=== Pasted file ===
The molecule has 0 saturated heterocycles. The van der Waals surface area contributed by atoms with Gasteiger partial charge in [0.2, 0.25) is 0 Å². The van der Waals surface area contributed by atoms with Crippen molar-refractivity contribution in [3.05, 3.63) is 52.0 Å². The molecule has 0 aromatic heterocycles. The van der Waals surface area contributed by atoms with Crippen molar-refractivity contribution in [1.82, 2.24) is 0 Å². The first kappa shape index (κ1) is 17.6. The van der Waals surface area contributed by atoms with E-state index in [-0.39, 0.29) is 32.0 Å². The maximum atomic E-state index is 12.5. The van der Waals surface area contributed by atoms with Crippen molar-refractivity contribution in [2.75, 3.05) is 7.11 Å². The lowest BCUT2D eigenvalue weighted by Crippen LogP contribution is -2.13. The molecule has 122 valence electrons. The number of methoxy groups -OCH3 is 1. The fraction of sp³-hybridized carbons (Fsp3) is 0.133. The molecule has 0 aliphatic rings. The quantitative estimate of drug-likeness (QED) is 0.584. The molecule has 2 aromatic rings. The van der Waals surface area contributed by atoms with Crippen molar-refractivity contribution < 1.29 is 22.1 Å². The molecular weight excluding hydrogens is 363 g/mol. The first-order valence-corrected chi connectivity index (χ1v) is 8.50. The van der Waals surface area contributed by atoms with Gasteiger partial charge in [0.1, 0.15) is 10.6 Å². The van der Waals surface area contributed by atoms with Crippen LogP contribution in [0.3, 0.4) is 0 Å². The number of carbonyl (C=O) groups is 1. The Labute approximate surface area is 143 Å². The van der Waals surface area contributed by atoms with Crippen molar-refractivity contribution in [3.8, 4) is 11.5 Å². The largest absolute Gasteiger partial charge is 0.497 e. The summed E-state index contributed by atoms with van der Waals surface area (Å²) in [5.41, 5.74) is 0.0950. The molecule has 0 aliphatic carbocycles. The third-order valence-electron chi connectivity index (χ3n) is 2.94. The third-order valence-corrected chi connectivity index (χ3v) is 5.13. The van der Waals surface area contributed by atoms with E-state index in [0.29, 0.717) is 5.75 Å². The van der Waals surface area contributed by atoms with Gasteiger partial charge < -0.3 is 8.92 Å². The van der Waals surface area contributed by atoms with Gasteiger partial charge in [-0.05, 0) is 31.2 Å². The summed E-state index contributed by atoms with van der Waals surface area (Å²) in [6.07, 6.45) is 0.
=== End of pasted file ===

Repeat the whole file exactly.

The molecule has 0 saturated heterocycles. The van der Waals surface area contributed by atoms with Gasteiger partial charge in [0.2, 0.25) is 0 Å². The van der Waals surface area contributed by atoms with Crippen molar-refractivity contribution in [3.05, 3.63) is 52.0 Å². The molecule has 0 aromatic heterocycles. The van der Waals surface area contributed by atoms with Crippen molar-refractivity contribution in [1.82, 2.24) is 0 Å². The first kappa shape index (κ1) is 17.6. The van der Waals surface area contributed by atoms with E-state index in [-0.39, 0.29) is 32.0 Å². The maximum atomic E-state index is 12.5. The van der Waals surface area contributed by atoms with Crippen molar-refractivity contribution in [2.75, 3.05) is 7.11 Å². The lowest BCUT2D eigenvalue weighted by Crippen LogP contribution is -2.13. The molecule has 122 valence electrons. The number of methoxy groups -OCH3 is 1. The fraction of sp³-hybridized carbons (Fsp3) is 0.133. The molecule has 0 aliphatic rings. The quantitative estimate of drug-likeness (QED) is 0.584. The molecule has 2 aromatic rings. The van der Waals surface area contributed by atoms with Crippen molar-refractivity contribution < 1.29 is 22.1 Å². The molecular weight excluding hydrogens is 363 g/mol. The first-order valence-corrected chi connectivity index (χ1v) is 8.50. The van der Waals surface area contributed by atoms with Gasteiger partial charge in [0.1, 0.15) is 10.6 Å². The van der Waals surface area contributed by atoms with Crippen LogP contribution in [0.3, 0.4) is 0 Å². The number of carbonyl (C=O) groups is 1. The Labute approximate surface area is 143 Å². The van der Waals surface area contributed by atoms with Crippen molar-refractivity contribution in [3.8, 4) is 11.5 Å². The largest absolute Gasteiger partial charge is 0.497 e. The summed E-state index contributed by atoms with van der Waals surface area (Å²) in [5.41, 5.74) is 0.0950. The molecule has 0 aliphatic carbocycles. The third-order valence-electron chi connectivity index (χ3n) is 2.94. The third-order valence-corrected chi connectivity index (χ3v) is 5.13. The van der Waals surface area contributed by atoms with E-state index in [0.29, 0.717) is 5.75 Å². The van der Waals surface area contributed by atoms with Gasteiger partial charge < -0.3 is 8.92 Å². The van der Waals surface area contributed by atoms with Gasteiger partial charge in [-0.05, 0) is 31.2 Å². The summed E-state index contributed by atoms with van der Waals surface area (Å²) in [6.07, 6.45) is 0.